At the moment I’m working hard to remember the Pre-Cancer days as my memories are dominated by the two surgeries, radiotherapy, chemotherapy, the constant scanxiety. Carolyn had mild scoliosis before she became ill but it got much worse and was probably the cause of most of the pain she suffered.
When I asked how she was the reply was always that she was fine. I can’t imagine how I would deal with living with a terminal illness but I was truly in awe of Carolyn and she will always inspire me. That much I know.
I don’t expect time to be a healer but I know that I am different now. I’m not sure I’m looking for healing. I expect to grieve for ever but I expect to carry that grief forward and graft a different life onto it.
Soon after Carolyn died I decided I needed a strategy based on challenging myself to push forward and survive in the process, to learn more about myself and to try to accept and adapt to a life I didn’t want but must acknowledge.
I think we are capable of feeling your pain and maybe you can find some comfort and hope by continuing to post here.

Hi lost dog What can you say to that. She must have been a truly inspiring lady with all that she went through. The pain she went through with the suffering and the pain you went through watching that suffering. Just want you to know I am sorry for your loss and am thinking of you. xx

Thank you Jonathan. It was a traumatic time and the worst thing I have gone through in my life. To see someone you love die and quite unpleasantly is just awful and now I live on with those memories and nightmares. Yes, the good ones are there too but the awful ones are those which haunt me and keep me awake.

Thank you so much for that YL the similarities are quite marked. Yvonne was initially given 12 months to live and she more or less doubled that but so much of it was as you described “physically and psychologically” challenging and damaging. One memory I will always carry with me was from the last “full” entry in her diary which read “Terrible news today, the oncologist ways I only have weeks left, poor Trevor is devastated” What kind of person cares more about your feelings when they have just received such news?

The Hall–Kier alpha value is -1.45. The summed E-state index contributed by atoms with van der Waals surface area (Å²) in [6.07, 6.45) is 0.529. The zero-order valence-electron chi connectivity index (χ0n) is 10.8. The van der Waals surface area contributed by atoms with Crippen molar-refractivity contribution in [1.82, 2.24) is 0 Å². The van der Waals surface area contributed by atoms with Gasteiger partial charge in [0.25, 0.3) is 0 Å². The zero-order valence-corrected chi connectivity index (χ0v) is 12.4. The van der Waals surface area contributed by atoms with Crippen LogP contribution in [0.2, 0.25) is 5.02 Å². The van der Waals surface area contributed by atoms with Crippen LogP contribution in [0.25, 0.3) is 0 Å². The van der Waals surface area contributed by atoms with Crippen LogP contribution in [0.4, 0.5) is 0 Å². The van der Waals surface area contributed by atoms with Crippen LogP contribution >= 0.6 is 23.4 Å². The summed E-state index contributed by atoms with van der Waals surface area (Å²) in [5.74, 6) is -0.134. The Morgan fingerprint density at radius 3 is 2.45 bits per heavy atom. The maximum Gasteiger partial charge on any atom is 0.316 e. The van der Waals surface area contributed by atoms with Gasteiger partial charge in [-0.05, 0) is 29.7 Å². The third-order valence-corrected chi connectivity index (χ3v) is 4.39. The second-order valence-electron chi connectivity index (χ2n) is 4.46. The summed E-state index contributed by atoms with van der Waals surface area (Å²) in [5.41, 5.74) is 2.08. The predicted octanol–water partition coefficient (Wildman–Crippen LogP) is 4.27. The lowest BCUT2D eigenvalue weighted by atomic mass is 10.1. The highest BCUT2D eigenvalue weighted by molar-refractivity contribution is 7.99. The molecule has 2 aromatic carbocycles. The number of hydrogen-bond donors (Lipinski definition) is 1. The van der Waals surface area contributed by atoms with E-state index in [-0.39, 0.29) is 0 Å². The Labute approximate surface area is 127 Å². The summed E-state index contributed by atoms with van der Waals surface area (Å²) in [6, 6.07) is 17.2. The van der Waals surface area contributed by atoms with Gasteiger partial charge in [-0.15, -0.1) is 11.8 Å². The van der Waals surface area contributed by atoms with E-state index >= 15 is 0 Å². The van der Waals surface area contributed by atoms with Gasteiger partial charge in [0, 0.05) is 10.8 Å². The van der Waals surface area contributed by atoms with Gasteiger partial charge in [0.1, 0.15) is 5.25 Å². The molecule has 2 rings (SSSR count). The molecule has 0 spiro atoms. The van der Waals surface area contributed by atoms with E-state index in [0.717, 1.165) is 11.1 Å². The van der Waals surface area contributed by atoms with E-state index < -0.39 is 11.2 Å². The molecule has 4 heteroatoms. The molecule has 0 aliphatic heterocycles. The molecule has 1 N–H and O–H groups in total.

Like you, I hope things will be different when my turn comes.
Thanks again

Thank you DJ for your reply. Yvonne was so brave all the way along and was determined to fight the battle until the end. That the end was so awful, was the final insult to someone who “never gave up” Yvonne died at home as she wished but when it is my turn, I have told my children not to let that happen. So hard and devastating for those caring for you not matter how much they loved and cared.

Life after bereavement is feeling empty, bereft, devastated, unable to do the things you must or enjoy the things you make yourself do. It’s saying “Fine thanks” when people ask how you are or not minding when people avoid you because they don’t know what to say. It’s going round the supermarket at Christmas in a daze at the totally irrelevant craziness of it all and wanting it all over - like the anniversaries, the New Years, the birthdays, the special times and places known only to you now. It’s the physical shock when you unexpectedly come across a photo of your other half who you have left behind in a different plane of being or something that belonged to your lost loved one, at a scrap of their writing, on a precious card from them that you have kept for maybe years. It’s knowing that life will never be the same again…ever…and so you live, with their shadow, crying into your pillow and hoping that someday there will be a little glimmer of happiness although you cannot share it with your dearest beloved. XX

Thank you Maryjane for your reply to my post. I guess you have summed it all up well. It would be nice to think it will get easier but so far there is no much sign of that.